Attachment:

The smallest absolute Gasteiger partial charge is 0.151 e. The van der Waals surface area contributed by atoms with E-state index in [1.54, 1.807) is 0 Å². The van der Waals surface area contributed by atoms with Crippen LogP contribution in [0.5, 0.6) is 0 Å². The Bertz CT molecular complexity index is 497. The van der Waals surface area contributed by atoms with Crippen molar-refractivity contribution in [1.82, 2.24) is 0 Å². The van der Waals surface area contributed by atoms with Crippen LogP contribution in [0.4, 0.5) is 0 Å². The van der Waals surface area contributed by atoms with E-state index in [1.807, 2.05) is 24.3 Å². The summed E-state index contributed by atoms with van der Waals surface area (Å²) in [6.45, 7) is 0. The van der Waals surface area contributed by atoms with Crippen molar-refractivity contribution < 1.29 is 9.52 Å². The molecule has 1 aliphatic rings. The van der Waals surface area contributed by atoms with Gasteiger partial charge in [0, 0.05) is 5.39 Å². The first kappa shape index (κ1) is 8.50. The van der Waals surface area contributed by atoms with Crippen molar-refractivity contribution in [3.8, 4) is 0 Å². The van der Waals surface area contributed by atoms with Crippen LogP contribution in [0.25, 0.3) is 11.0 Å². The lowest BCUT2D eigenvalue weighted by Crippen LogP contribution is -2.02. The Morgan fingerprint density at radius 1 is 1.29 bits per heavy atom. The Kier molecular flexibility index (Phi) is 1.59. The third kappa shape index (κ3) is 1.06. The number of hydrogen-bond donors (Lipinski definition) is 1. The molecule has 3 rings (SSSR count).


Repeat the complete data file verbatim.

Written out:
The smallest absolute Gasteiger partial charge is 0.151 e. The van der Waals surface area contributed by atoms with E-state index in [1.54, 1.807) is 0 Å². The van der Waals surface area contributed by atoms with Crippen LogP contribution in [0.5, 0.6) is 0 Å². The Bertz CT molecular complexity index is 497. The van der Waals surface area contributed by atoms with Crippen molar-refractivity contribution in [1.82, 2.24) is 0 Å². The van der Waals surface area contributed by atoms with Crippen LogP contribution in [0.4, 0.5) is 0 Å². The van der Waals surface area contributed by atoms with E-state index in [1.807, 2.05) is 24.3 Å². The summed E-state index contributed by atoms with van der Waals surface area (Å²) in [6.45, 7) is 0. The van der Waals surface area contributed by atoms with Crippen molar-refractivity contribution < 1.29 is 9.52 Å². The molecule has 1 aliphatic rings. The van der Waals surface area contributed by atoms with Gasteiger partial charge in [0, 0.05) is 5.39 Å². The first kappa shape index (κ1) is 8.50. The van der Waals surface area contributed by atoms with Crippen molar-refractivity contribution in [3.8, 4) is 0 Å². The van der Waals surface area contributed by atoms with Crippen LogP contribution in [0.25, 0.3) is 11.0 Å². The lowest BCUT2D eigenvalue weighted by Crippen LogP contribution is -2.02. The Morgan fingerprint density at radius 1 is 1.29 bits per heavy atom. The Kier molecular flexibility index (Phi) is 1.59. The third kappa shape index (κ3) is 1.06. The number of hydrogen-bond donors (Lipinski definition) is 1. The molecule has 3 rings (SSSR count).